Washington, 21 January 2000 (RFE/RL) -- As Russian forces continue their attacks on Grozny, Moscow appears to have decided as part of its broader campaign to render a portion of Chechnya uninhabitable and to forcibly move people living there to other locations.
At the end of last month, several Western journalists reported from Moscow that the Russian government had decided to destroy the villages of highland Chechnya in order to deny Chechen fighters any sanctuary and thus to speed the end of the conflict.
But because such actions recall some of the worst features of the Stalinist era, many Western analysts treated these reports with extreme skepticism. Now, however, a document, apparently leaked in Moscow and circulating in the West this week, suggests that Moscow has decided on even more radical measures.
The document in question consists of a report on the December 15 meeting of the Russian Security Council under the chairmanship of then-prime minister and now acting President Vladimir Putin. Marked for official use only, the two-page paper is addressed to Duma speaker Gennady Seleznev.
According to this report, which several Western analysts consider authentic, the Russian Security Council on that date addressed two issues: strengthening Moscow's influence over the member states of the Commonwealth of Independent States and suppressing the Chechens.
If the decisions concerning the CIS are very much a continuation of Moscow's recent policies, the Security Council's conclusions about how to deal with Chechnya represent a major departure from what Russian officials have said in public in the past.
According to this report, Russian forces have virtually completed the second stage of what the document calls "the anti-terrorist operation for the liquidation of bandit formations on the territory of Chechnya." And the meeting thus had to decide what to do in the third phase.
The language of the report is stark: it says that participants in the mid-December meeting agreed that Chechen settlements in the mountains do not have "any economic or other value" and thus "must be completely liquidated."
All structures there -- "including cult and historical ones" -- must be viewed as potential hiding places for bandit formations, the document specifies, and thus they are to be subject to "total destruction." Such actions, the report says, will effectively "liquidate forever the basis for the rise of new bandits and terrorists."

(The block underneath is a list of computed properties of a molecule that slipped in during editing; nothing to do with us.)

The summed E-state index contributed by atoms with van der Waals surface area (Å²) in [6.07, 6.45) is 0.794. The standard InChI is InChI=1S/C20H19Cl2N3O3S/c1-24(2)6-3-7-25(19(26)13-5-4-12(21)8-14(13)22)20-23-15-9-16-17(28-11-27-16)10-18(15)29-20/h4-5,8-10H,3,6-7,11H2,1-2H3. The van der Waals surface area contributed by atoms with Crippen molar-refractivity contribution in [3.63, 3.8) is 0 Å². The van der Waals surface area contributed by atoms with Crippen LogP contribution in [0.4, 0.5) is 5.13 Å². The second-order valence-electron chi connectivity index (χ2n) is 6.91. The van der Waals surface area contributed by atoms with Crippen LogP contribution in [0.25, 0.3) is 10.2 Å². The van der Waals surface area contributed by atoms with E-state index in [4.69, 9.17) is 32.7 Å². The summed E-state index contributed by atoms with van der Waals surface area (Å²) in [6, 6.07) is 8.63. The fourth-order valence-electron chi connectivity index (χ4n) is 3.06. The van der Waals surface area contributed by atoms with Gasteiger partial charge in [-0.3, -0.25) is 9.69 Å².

The Security Council report provides additional details on what that will mean: "the creation of conditions absolutely unsuitable for human habitation in the future" and "the resettlement of peaceful residents from this part of Chechnya either north of the Terek River or their assimilation into other regions of Russia."
And the Security Council adds that "after the completion of military operations all construction and other materials are to be removed from this part of Chechnya," thereby making it impossible that anyone will ever be able to live there again.
Such draconian measures not only represent a significant escalation of Moscow's expressed aims of ending Chechen resistance but inevitably invite comparisons with tsarist policies in the Caucasus in the nineteenth century and Stalin's forcible deportation of the Chechens in 1944.
As tsarist forces marched into the northern Caucasus in the last century, they routinely destroyed crops and deforested much of the region as part of their effort to pacify the population. In most cases, the policy backfired and left the local population more anti-Russian than before.
Then, in 1944, Soviet leader Joseph Stalin accused the Chechens of collaborating with the Germans and deported more than 600,000 of them to Central Asia.
That bitter experience that cost more than a third of them their lives and left those who remained alive and their descendants even more determined to return home and ultimately to escape Russian rule.
But neither the tsarist authorities nor Stalin's secret police resolved to make an entire portion of Chechnya uninhabitable and to forcibly move the population living there to other regions.
That is what Moscow under acting President Putin now appears prepared to do. But unless this action leads to the total extermination of all Chechens, it is likely to have an even more disturbing outcome than did the earlier efforts of tsars and commissars.
It is likely to generate an even more radical Chechen national movement, one defined by its hostility to everything Russian and prepared to engage in precisely the kind of actions that the Russian authorities have claimed they are acting to forestall.